Instillation abortions are a good example of the attitude of different abortion advocates toward women's lives. In the Soviet Union, Japan, and Sweden, maternal mortality was a good enough reason to abandon instillation abortions. In the United States, the reasons for moving away from saline and other instillation abortions were different.
First, the "grey area" between 12 weeks and 16 weeks was losing abortion sales, so methods were developed to do abortions in that in-between state where the fetus was too big to simply suction out, but too small to do a saline amniocensesis.
Second, the problem of live births was becoming an embarrassment, not to mention a professional hazard. If the abortionist killed the live-born infant, he might face murder charges. But if he didn't deliver a dead baby as promised, he would face a law suit from the mother. So it was live babies, not dead women, that prompted the move away from instillation abortion in the United States. This trend is clear when you follow the practice over time.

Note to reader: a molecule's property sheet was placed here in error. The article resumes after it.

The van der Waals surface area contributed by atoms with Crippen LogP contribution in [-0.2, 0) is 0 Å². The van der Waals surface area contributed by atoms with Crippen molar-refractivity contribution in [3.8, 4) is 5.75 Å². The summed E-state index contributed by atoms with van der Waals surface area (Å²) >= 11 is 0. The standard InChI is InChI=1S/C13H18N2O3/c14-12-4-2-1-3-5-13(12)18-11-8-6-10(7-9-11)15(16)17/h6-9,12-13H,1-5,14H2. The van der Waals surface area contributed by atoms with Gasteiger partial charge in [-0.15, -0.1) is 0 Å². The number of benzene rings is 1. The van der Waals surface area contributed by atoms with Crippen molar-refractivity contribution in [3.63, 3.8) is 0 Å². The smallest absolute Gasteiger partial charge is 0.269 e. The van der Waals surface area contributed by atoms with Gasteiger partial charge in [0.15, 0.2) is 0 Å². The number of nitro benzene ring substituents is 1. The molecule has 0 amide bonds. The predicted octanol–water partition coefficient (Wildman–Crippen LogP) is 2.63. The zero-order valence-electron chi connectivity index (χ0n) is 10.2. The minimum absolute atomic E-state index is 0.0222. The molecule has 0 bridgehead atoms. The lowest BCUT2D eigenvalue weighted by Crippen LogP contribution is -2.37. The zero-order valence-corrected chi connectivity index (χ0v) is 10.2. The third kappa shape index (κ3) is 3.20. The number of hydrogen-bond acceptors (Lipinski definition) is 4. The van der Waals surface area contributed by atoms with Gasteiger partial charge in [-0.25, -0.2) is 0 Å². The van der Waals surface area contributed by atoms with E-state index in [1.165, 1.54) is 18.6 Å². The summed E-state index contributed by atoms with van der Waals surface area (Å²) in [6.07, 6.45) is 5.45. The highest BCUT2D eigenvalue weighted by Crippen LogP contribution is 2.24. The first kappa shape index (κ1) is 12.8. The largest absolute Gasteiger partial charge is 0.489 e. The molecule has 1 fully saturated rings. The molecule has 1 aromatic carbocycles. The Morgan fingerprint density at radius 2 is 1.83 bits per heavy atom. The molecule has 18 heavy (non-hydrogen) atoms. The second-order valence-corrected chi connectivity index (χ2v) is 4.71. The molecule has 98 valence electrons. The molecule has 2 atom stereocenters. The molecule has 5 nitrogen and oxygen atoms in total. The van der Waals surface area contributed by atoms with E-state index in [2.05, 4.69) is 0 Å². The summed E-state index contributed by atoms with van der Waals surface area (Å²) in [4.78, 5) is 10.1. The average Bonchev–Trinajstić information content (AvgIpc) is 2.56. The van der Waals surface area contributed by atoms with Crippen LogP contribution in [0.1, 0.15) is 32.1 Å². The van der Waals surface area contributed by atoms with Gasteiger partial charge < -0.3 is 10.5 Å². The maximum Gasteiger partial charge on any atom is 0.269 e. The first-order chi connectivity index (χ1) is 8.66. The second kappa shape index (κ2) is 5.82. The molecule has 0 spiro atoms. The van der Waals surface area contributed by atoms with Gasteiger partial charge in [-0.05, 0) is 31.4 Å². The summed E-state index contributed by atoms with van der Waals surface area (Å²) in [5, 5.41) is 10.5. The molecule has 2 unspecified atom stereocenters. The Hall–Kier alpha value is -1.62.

The Century in Review Timelines:
1900 - 1950: Pre-Paradigm Shift
1950 - 1970: The Transitional Period
1970 - 1999: The Post-Legalization Era
Instillation Abortion Deaths at About.com:
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